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Tips on Writing Purchase Offers for Repo Homes



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By : Joseph B. Smith    99 or more times read
Buyers of repo homes need to make sure that their purchase offer document is done correctly. This is important to protect the interest of the buyer and to also make sure that he will not be surprised by requirements that have not been agreed on earlier.

When making a purchase offer, there are several important issues that buyers of repossessed homes should focus on. To better understand what it entails to make a solid purchase offer, here are some tips.

1. Specify the price. The actual amount that you are offering should be clearly specified in the purchase offer. Merely saying that you will top the highest offer is not enough and is not legally binding. The actual dollar amount should be written in the offer document. It is advisable to specify an amount slightly lower than what you are willing to pay to give you more room to negotiate.

2. Make it clear how much the down payment would be. The amount of down payment you are willing to shell out should also be specified in the purchase offer. There are certain areas in the U.S. that require verification of this down payment, so you cannot just put down an amount to sway the seller since this amount will be verified. In most states, a grace period is provided for the buyer to issue the down payment he has specified in his purchase offer.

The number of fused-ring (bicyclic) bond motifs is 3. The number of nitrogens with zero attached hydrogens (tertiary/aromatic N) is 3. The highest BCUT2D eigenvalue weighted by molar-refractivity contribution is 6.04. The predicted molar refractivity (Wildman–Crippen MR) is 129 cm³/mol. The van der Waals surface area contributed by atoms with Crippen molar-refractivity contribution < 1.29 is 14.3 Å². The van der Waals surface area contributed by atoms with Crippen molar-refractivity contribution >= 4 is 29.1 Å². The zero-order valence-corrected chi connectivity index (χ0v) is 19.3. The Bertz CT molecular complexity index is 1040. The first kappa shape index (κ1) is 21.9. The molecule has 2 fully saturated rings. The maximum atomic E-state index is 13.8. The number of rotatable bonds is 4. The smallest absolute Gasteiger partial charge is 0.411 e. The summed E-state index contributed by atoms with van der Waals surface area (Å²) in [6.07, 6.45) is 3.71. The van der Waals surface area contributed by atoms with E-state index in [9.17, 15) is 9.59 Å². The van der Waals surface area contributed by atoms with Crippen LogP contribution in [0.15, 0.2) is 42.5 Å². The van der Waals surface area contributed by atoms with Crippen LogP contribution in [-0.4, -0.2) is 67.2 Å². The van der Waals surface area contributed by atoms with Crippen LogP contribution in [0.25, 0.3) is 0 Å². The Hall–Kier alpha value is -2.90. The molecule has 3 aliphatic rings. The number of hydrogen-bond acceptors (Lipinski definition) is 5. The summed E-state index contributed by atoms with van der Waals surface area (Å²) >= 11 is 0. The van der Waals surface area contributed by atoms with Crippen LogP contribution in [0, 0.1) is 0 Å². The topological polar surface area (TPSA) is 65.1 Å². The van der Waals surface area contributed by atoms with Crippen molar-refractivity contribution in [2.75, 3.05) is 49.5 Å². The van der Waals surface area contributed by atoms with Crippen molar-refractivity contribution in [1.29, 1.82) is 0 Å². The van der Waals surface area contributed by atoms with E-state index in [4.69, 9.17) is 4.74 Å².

3. Disclose the financing package. It is important to let the seller know from where the money that will be paid to them will come from. Is it a mortgage loan from a bank, a government agency-issued financing, VA loans or some other financing scheme? They will also require proof that you do have financing since buyers that have this ready are always the ones given priority.

4. Make the contingencies clear in the document. Homebuyers, including those purchasing repossessed properties, are legally provided with a certain number of days to inspect the homes. Make sure that you specify in the document that your offer price is still dependent on appraisal, inspection results and other areas that may affect the actual value of the property. If you do not specify these contingencies, they will be considered waived and you will have no right to negotiate for a lower price should you find out after inspection that repair costs are way too high.

5. Determine who will pay the fees. There are a number of fees that need to be paid before the deal is closed. Make sure that it is made clear who will be responsible for paying the title fees, transfer taxes and other charges. In some cases, these fees are deducted from the actual selling price, while in others; they are the responsibility of either the seller or the buyer.

6. Ensure that time of possession is clear. Be sure to spell out the provision for possession. Can the buyer possess the priority right after closing? Or would it be a day after closing? Regardless of when it would be, it is important to specify it in the document when you make your purchase offer for repo houses.
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